Articles | Volume 11, issue 12
Model evaluation paper
06 Dec 2018
Model evaluation paper |  | 06 Dec 2018

Global sensitivity analysis of parameter uncertainty in landscape evolution models

Christopher J. Skinner, Tom J. Coulthard, Wolfgang Schwanghart, Marco J. Van De Wiel, and Greg Hancock

Abstract. The evaluation and verification of landscape evolution models (LEMs) has long been limited by a lack of suitable observational data and statistical measures which can fully capture the complexity of landscape changes. This lack of data limits the use of objective function based evaluation prolific in other modelling fields, and restricts the application of sensitivity analyses in the models and the consequent assessment of model uncertainties. To overcome this deficiency, a novel model function approach has been developed, with each model function representing an aspect of model behaviour, which allows for the application of sensitivity analyses. The model function approach is used to assess the relative sensitivity of the CAESAR-Lisflood LEM to a set of model parameters by applying the Morris method sensitivity analysis for two contrasting catchments. The test revealed that the model was most sensitive to the choice of the sediment transport formula for both catchments, and that each parameter influenced model behaviours differently, with model functions relating to internal geomorphic changes responding in a different way to those relating to the sediment yields from the catchment outlet. The model functions proved useful for providing a way of evaluating the sensitivity of LEMs in the absence of data and methods for an objective function approach.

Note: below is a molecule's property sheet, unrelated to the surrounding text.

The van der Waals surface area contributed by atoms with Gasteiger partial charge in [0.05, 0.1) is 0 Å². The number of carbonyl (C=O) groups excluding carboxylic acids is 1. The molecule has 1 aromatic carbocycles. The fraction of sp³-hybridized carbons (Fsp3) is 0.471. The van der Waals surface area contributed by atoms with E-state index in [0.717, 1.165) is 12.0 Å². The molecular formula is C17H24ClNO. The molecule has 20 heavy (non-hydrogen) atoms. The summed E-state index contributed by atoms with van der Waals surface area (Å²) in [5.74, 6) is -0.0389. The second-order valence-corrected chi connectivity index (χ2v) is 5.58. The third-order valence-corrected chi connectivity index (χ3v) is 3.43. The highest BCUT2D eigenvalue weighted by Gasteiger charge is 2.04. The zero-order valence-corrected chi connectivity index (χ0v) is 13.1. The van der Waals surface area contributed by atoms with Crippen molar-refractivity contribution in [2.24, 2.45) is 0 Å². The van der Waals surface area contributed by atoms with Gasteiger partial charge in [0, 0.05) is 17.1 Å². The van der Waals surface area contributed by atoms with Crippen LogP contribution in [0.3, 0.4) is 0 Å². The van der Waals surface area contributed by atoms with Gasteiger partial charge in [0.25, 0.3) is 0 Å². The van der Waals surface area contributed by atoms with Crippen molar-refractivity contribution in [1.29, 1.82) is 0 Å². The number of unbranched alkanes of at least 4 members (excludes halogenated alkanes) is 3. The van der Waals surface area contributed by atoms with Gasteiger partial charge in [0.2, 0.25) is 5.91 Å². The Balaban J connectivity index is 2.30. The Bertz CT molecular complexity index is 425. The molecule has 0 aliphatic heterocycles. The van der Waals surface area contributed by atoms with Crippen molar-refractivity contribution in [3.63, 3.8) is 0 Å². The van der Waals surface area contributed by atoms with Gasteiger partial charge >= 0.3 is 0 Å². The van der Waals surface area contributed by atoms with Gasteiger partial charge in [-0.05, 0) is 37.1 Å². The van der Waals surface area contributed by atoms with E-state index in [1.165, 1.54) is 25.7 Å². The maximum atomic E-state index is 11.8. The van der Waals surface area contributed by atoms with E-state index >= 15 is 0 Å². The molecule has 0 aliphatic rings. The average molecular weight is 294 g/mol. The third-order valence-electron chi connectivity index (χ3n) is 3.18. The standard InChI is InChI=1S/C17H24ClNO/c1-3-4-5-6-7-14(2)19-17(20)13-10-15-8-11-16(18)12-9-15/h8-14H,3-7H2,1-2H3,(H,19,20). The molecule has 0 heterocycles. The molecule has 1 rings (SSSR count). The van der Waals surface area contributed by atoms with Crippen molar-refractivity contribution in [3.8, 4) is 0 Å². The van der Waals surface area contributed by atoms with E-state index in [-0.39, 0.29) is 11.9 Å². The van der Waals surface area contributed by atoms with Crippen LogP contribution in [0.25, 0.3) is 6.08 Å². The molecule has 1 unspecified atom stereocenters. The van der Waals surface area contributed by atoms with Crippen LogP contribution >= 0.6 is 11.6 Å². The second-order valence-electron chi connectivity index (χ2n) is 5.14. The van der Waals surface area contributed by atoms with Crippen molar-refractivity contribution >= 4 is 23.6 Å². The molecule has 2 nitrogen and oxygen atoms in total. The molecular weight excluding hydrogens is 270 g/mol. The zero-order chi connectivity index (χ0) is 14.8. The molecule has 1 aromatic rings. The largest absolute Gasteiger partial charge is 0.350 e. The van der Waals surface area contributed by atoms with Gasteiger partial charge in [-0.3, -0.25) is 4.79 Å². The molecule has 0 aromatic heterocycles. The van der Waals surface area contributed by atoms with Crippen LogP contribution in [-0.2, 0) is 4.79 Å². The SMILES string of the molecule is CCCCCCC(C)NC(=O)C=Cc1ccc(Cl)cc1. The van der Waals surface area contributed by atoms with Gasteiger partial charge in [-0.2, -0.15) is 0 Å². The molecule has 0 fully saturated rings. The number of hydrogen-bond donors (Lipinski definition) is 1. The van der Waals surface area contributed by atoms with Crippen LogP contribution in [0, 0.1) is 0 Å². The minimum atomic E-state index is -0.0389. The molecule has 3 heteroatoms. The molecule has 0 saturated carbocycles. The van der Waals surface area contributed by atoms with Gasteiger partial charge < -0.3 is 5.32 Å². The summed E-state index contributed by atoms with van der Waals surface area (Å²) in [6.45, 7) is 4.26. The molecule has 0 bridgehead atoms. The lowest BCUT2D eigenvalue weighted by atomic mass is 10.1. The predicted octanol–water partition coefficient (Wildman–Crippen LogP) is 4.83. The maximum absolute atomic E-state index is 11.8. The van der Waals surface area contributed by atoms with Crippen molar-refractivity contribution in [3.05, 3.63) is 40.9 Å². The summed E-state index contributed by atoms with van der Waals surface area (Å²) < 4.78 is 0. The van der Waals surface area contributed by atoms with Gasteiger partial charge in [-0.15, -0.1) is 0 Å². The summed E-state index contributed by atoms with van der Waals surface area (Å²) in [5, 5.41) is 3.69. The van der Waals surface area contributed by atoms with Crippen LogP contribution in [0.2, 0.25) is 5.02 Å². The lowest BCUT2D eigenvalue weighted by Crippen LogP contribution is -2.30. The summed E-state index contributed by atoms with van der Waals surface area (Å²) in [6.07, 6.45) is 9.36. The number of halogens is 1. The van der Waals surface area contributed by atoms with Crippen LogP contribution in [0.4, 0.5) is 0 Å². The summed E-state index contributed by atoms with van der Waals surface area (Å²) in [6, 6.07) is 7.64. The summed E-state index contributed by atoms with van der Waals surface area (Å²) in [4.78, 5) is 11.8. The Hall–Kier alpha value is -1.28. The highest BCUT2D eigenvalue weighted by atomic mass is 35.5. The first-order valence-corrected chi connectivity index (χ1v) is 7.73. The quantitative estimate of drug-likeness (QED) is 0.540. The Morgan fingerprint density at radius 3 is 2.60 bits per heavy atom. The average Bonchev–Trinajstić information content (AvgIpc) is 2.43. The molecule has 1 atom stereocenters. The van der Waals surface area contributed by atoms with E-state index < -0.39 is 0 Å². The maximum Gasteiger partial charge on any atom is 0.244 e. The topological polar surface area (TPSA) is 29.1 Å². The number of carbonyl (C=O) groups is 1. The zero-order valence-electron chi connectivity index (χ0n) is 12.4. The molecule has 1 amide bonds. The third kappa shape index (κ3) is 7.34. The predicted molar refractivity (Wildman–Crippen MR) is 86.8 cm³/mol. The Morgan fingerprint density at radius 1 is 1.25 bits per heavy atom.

Short summary
Landscape evolution models are computer models used to understand how the Earth’s surface changes over time. Although designed to look at broad changes over very long time periods, they could potentially be used to predict smaller changes over shorter periods. However, to do this we need to better understand how the models respond to changes in their set-up – i.e. their behaviour. This work presents a method which can be applied to these models in order to better understand their behaviour.